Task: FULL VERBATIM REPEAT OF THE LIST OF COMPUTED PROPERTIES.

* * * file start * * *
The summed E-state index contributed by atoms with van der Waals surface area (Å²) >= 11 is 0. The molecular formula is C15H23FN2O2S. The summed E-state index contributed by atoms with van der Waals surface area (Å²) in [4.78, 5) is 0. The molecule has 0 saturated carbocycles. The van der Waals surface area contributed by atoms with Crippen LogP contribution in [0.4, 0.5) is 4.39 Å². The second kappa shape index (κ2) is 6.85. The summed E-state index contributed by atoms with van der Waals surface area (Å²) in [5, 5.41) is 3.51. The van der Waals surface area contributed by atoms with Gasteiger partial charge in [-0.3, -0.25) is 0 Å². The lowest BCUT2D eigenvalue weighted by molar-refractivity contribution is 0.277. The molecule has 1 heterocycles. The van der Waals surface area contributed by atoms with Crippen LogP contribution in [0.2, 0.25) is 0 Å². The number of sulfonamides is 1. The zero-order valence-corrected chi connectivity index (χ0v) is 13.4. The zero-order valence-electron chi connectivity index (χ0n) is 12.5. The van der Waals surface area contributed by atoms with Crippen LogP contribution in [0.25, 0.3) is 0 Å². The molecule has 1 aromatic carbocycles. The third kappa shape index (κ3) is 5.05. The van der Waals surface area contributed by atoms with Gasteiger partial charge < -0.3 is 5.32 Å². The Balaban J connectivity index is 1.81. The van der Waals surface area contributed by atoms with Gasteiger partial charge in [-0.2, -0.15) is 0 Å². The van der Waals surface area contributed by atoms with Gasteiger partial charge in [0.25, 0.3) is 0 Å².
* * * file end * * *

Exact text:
The summed E-state index contributed by atoms with van der Waals surface area (Å²) >= 11 is 0. The molecular formula is C15H23FN2O2S. The summed E-state index contributed by atoms with van der Waals surface area (Å²) in [4.78, 5) is 0. The molecule has 0 saturated carbocycles. The van der Waals surface area contributed by atoms with Crippen LogP contribution in [0.4, 0.5) is 4.39 Å². The second kappa shape index (κ2) is 6.85. The summed E-state index contributed by atoms with van der Waals surface area (Å²) in [5, 5.41) is 3.51. The van der Waals surface area contributed by atoms with Gasteiger partial charge in [-0.3, -0.25) is 0 Å². The lowest BCUT2D eigenvalue weighted by molar-refractivity contribution is 0.277. The molecule has 1 heterocycles. The van der Waals surface area contributed by atoms with Crippen LogP contribution in [0.2, 0.25) is 0 Å². The number of sulfonamides is 1. The zero-order valence-corrected chi connectivity index (χ0v) is 13.4. The zero-order valence-electron chi connectivity index (χ0n) is 12.5. The van der Waals surface area contributed by atoms with Crippen LogP contribution in [0.25, 0.3) is 0 Å². The molecule has 1 aromatic carbocycles. The third kappa shape index (κ3) is 5.05. The van der Waals surface area contributed by atoms with Gasteiger partial charge < -0.3 is 5.32 Å². The Balaban J connectivity index is 1.81. The van der Waals surface area contributed by atoms with Gasteiger partial charge in [-0.2, -0.15) is 0 Å². The van der Waals surface area contributed by atoms with Gasteiger partial charge in [0.25, 0.3) is 0 Å².